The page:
But if Pavarotti didn’t have other singers’ vocal heft, he had a voice that was unique in its own way. Most tenor voices tend to be a little husky or dark-toned; Plácido Domingo started as a baritone and often still sounds like one. Pavarotti’s voice was light and gleaming, the embodiment of every quality opera fans associate with the high male voice. Tom Kaufman, a consulting and contributing editor for the Opera Quarterly, compared his sound to that of the Swedish tenor Jussi Björling, except that Pavarotti had “a brighter voice [and a] more Italianate voice.” His enunciation of words was better and clearer than almost any other singer, which allowed him to produce every note and vowel sound as clearly and beautifully as possible. When he sang an aria that he was particularly good at, like the Ingemisco from Verdi’s Requiem, it sounded effortlessly beautiful in a way that even the great tenors of the past couldn’t quite match.

Pavarotti also had something most tenors didn’t: instant likeability. Whereas Corelli, Del Monaco and Domingo were all serious and dour-looking on stage, Pavarotti smiled and waved and gave the impression that he really enjoyed performing. This was not something that came naturally to him, though. If you look at an early Pavarotti performance—like a 1967 film of the Verdi Requiem with Herbert von Karajan conducting, available on DVD— he looks nervous and a little stiff. He worked on changing that, and by the time he became a big star, he had his image: the happy fat man who loves singing and loves his public.

Conrad L. Osborne, the great opera critic for High Fidelity magazine, called Pavarotti “a genuinely likeable and amusing man with a sharp sense of his own appeal.” As time went

Pavarotti emphasized his likeability—even if it meant ignoring the characters he was supposed to be playing

on, Pavarotti did more and more things to emphasize his likeability and his ability to bond with an audience—even if that meant compromising or outright ignoring the characters he was supposed to be playing onstage. Osborne wrote about seeing Pavarotti in a performance of Rigoletto where he seemed more interested in mugging for the crowd than participating in the story: “In the last act, he makes a point of feeling up Maddalena while leering cutely at the audience. Luciano has learned to keep on being Luciano while the opera is trying to take place. The audience would rather see Luciano than an opera, so it’s total success.”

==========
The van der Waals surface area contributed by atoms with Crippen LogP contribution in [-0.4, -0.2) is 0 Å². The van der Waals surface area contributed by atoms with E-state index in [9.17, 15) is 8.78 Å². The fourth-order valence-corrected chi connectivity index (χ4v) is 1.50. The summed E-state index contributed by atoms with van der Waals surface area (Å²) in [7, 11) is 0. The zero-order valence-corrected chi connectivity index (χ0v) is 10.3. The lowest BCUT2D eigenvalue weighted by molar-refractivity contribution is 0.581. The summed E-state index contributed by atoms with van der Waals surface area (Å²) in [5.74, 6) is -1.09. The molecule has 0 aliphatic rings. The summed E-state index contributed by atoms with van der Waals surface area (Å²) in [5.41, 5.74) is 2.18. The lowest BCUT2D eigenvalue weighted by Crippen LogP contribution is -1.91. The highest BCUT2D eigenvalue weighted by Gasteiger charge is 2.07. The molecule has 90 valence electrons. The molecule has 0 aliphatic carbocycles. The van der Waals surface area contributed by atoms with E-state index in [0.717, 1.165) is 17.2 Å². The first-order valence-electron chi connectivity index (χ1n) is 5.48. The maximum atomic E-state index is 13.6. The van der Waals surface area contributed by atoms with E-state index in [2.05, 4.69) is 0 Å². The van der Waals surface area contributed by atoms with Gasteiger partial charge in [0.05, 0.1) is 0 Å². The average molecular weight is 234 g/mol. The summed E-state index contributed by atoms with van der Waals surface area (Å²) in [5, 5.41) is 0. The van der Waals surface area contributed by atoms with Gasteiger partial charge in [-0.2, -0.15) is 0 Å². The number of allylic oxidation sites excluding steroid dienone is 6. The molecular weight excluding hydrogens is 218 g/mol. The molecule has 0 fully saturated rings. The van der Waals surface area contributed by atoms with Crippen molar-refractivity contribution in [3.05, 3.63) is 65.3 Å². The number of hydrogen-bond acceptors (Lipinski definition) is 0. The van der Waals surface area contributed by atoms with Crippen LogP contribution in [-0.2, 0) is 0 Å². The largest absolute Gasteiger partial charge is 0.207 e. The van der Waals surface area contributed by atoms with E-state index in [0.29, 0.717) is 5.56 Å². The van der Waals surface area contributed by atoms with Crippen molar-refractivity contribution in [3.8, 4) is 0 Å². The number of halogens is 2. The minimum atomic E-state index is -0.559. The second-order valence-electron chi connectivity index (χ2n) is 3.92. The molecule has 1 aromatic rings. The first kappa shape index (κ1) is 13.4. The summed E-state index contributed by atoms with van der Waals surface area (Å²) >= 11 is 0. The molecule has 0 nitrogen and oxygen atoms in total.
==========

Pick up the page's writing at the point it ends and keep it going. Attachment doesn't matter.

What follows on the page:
As time went on, and Pavarotti started working harder on marketing himself to a mass audience, these mannerisms got more pronounced: Pavarotti had a public image that his stardom depended on, and preserving

that image meant “being Luciano” at all times, no matter what the situation. He also began to pick roles that were not really suited to his voice. Tom Kaufman says that Pavarotti started to decline “when he started to sing roles that were too heavy for him.” The aria Nessun Dorma from Puccini’s Turandot, which became Pavarotti’s signature piece, is really written for a louder, heavier voice than Pavarotti’s; when he sang it, it sounded good, but it put an obvious strain on his voice, and

the more often he sang it, the more strained he sounded. But Turandot was a big box-office draw, and Pavarotti would sing what the audience wanted to hear, even if it weakened his voice.

In a 1979 article, Osborne complained that Pavarotti’s bid for superstardom had caused him to decline as a singer—and that audiences didn’t seem to care. Describing Pavarotti’s disappointing performance in a production of La Bohème, Osborne wrote: “To put it bluntly, it’s a bust, but the audience reaction is wild—this is a personal appearance event. I begin to form a rather unappetizing image of a huge, mincing galoot with a pretty, medium-sized voice that can’t make climaxes, kneading his handkerchief and appealing to the audience for sympathy for all his hard work and sweet personality.” By the time the Three Tenors concerts started in the early ’90s, Pavarotti was almost entirely a personality: he didn’t appear on stage very much, he didn’t take on new roles the way Domingo did, and he didn’t change his interpretations very much. He was known less for his singing and more for the breakup of his first marriage after tabloids published photos of him with his secretary (whom he later married). He had gone from classical music artist to pop star.

In the last decade or so, Pavarotti hasn’t performed in public or recorded as much as he once did, and he has become what semi-retired music stars usually become: someone who gets written and talked about more than he performs. After he left as his manager, Herbert Breslin wrote a tell-all book in which he alleged that Pavarotti can’t read music and has to learn his parts by ear. Tabloids wrote about Pavarotti’s weight gains and losses and his marriage and divorce settlements.

Tabloid stories, tell-alls, multiple marriages and angry ex-representatives: it’s the life of a pop idol. When Pavarotti comes to Canada, he will come not as a journeyman musician, but as a superstar whose image has lasted longer than his high notes. That may not put Pavarotti in the class of the very great opera singers, whose singing had more range and depth than his. But most of those singers couldn’t get a stadium full of people to hear them. M